At this point, the gilded blocks of paper are ready to be glued to a cover. First, workers wearing white gloves must check the gilding for scratches and other defects. They can only do this for two hours at a time, “otherwise their eyes go like this”, says Giulio, pointing his fingers crossways. The gloves, he explains, are to protect the gilding, not people’s fingers.
The blocks and covers are then placed separately into a machine that welds them together. But the machine does more than that. Powerful metal contraptions inside it round and press the spine into its correct shape. It is a very delicate operation, says Giulio. “There must be a balance between the strength of the spine and its roundedness,” he explains.
Here, Giulio admits there is a problem. “I will not make the truth better than it is,” he says. The smaller chapel missal does not have the right balance: its spine is too strong and is not sufficiently rounded. He shows a copy to Pierpaolo and me; neither of us can spot a defect.
Giulio has, I think, enjoyed the challenge of producing the CTS missals. Routine jobs, he says, “carry no emotion”. But a project like this “challenges your pride, your imagination, your professionalism. You look at yourself in the mirror in the evening and you think: ‘I couldn’t do what I wanted’ – but that’s a lesson. You learn.”
We walk over to a stack of leather covers nearby. The leather is genuine – that means it’s made out of cow hide only, and not mixed in with inferior materials. The hide, taken from cows in eastern Europe, is scraped and washed and dried at a tannery in northern Italy; it is also cut into thinner slices. It is then immersed in a vat of tannin (a chemical found in barks and leaves) for several days, which turns it into leather.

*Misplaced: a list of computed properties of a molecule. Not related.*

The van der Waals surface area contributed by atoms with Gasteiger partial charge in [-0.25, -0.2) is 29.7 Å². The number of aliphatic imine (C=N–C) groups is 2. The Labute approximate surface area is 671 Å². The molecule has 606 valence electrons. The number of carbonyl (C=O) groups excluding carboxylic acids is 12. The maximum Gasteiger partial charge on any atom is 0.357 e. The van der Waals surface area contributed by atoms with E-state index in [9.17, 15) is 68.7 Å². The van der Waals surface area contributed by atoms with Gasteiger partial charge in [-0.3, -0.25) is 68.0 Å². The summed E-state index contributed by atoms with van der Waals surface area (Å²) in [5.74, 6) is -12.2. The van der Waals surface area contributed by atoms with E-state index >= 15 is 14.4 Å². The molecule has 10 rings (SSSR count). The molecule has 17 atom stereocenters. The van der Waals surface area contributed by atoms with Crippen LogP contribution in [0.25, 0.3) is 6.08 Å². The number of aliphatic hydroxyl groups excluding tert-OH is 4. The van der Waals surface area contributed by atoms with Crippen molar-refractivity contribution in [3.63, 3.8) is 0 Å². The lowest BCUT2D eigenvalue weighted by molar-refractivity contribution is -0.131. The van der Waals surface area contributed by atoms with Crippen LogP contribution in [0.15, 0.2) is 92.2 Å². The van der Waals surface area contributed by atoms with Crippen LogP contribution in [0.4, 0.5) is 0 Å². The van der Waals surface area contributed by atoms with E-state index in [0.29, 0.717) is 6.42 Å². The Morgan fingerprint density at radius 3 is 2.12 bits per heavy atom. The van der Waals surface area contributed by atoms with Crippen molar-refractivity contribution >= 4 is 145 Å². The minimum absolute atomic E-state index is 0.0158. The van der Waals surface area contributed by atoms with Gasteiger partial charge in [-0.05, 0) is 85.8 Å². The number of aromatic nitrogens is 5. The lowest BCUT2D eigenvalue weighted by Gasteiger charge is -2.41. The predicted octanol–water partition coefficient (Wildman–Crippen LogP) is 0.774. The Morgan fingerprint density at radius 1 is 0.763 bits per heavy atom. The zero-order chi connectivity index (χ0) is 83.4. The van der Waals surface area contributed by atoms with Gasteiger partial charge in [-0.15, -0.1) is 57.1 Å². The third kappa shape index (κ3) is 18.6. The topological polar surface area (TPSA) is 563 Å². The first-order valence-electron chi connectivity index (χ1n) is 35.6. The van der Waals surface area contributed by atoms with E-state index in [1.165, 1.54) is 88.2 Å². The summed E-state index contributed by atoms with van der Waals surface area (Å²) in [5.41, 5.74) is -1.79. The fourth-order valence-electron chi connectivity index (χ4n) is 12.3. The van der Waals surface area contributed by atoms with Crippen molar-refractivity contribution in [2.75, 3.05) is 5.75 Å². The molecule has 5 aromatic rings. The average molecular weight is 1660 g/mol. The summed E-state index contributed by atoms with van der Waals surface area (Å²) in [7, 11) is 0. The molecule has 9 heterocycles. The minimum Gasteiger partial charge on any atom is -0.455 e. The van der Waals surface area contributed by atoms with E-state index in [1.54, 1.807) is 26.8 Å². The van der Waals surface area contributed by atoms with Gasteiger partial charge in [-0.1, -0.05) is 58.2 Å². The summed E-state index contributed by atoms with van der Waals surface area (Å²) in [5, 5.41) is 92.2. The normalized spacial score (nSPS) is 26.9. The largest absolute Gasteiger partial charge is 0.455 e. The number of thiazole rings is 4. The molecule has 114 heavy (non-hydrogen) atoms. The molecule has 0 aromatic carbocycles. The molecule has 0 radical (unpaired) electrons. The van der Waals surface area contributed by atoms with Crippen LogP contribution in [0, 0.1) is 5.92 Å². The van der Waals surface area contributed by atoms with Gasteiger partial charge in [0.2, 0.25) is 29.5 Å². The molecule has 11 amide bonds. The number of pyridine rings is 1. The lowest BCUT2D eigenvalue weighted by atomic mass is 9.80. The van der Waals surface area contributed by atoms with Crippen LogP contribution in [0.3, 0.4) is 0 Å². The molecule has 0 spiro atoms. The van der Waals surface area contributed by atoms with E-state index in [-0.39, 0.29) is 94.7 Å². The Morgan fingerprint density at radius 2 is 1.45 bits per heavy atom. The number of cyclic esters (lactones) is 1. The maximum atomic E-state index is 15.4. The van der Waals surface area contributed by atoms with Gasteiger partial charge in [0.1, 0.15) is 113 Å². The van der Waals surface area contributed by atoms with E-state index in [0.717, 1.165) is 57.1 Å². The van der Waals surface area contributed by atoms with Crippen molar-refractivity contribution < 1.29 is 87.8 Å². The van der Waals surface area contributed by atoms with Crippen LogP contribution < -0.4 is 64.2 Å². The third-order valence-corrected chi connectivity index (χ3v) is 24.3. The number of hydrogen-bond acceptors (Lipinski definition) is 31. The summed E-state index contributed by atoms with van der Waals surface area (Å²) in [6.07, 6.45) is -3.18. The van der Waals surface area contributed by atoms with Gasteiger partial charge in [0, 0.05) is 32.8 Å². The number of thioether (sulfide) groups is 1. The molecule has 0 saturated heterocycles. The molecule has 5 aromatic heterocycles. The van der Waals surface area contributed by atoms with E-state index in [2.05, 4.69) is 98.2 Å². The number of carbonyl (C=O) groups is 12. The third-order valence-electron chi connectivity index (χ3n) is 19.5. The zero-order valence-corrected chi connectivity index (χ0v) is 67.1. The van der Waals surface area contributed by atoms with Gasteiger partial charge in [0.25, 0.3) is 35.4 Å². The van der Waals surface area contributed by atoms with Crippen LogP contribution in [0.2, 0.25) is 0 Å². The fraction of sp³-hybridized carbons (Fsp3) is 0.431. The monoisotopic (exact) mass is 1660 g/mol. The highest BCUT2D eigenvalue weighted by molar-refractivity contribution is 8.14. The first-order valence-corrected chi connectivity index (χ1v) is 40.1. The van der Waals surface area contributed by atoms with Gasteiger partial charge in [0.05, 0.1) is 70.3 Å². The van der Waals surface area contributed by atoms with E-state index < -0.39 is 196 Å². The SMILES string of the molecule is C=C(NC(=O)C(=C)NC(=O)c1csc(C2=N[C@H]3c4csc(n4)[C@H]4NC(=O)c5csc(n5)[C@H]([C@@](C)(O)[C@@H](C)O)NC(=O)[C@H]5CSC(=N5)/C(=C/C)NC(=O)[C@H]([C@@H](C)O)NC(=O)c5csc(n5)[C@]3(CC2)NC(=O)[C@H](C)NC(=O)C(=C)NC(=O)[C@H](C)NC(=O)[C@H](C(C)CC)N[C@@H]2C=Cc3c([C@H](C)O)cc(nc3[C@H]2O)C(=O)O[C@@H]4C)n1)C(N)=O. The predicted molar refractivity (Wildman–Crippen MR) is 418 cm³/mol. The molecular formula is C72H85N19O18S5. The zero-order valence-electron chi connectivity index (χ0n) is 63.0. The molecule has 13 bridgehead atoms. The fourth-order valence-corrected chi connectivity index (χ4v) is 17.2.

Giulio picks up a cover. The leather is wrapped around Dutch board and a thin layer of sponge to make it softer. A tube of card is also glued to the inside of the spine –it is supposed to stop the spine cracking. All of this, says Giulio, is put together by hand.
It arrives in the factory a plain red. Its elegant gold design is added by machine: a brass stamp presses a heated gold film on to each cover. (The design is an ornate Greek cross with a border around the edge and the letters “IC XC NI KA” – standing for “Jesus Christ conquers”.)
Once the covers and blocks of paper are united, another set of workers check they have been glued together properly. The books are shaken, pressed down on the conveyor belt and held upside down. They are then placed carefully on to a stack.
For the final stage of the operation the missals are taken by van to a small workshop nearby. Before we drive there, we take a break.
Over espresso, Giulio talks about the decline of quality craftsmanship. When he was younger, he says, the concept of the mass market didn’t exist. Now, “everything must be done at a higher speed, with more attention to cost”. Pierpaolo, meanwhile, is talking to Elisabetta Corbellini, the Lego sales manager, about a special-edition missal for Pope Benedict XVI. It will be presented in a custom-made white box by Bishop Arthur Roche of Leeds, chairman of the International Commission on English in the Liturgy, together with representatives of the CTS.
The Pope is not the only recipient of a complimentary missal: every bishop in the English, Welsh and Scottish conferences will get one, too.
After lunch we head off to see the finishing touches being put to the chapel missal. On the way Pierpaolo explains the rationale behind CTS’s high-spec approach. Partly, he says, inspiration came from much older missals – “things of real beauty”. People at CTS thought that, since the new translation was more beautiful, more “out of the ordinary”, the book itself should reflect that. After all, it is part of the liturgy: it ought to be beautiful, too.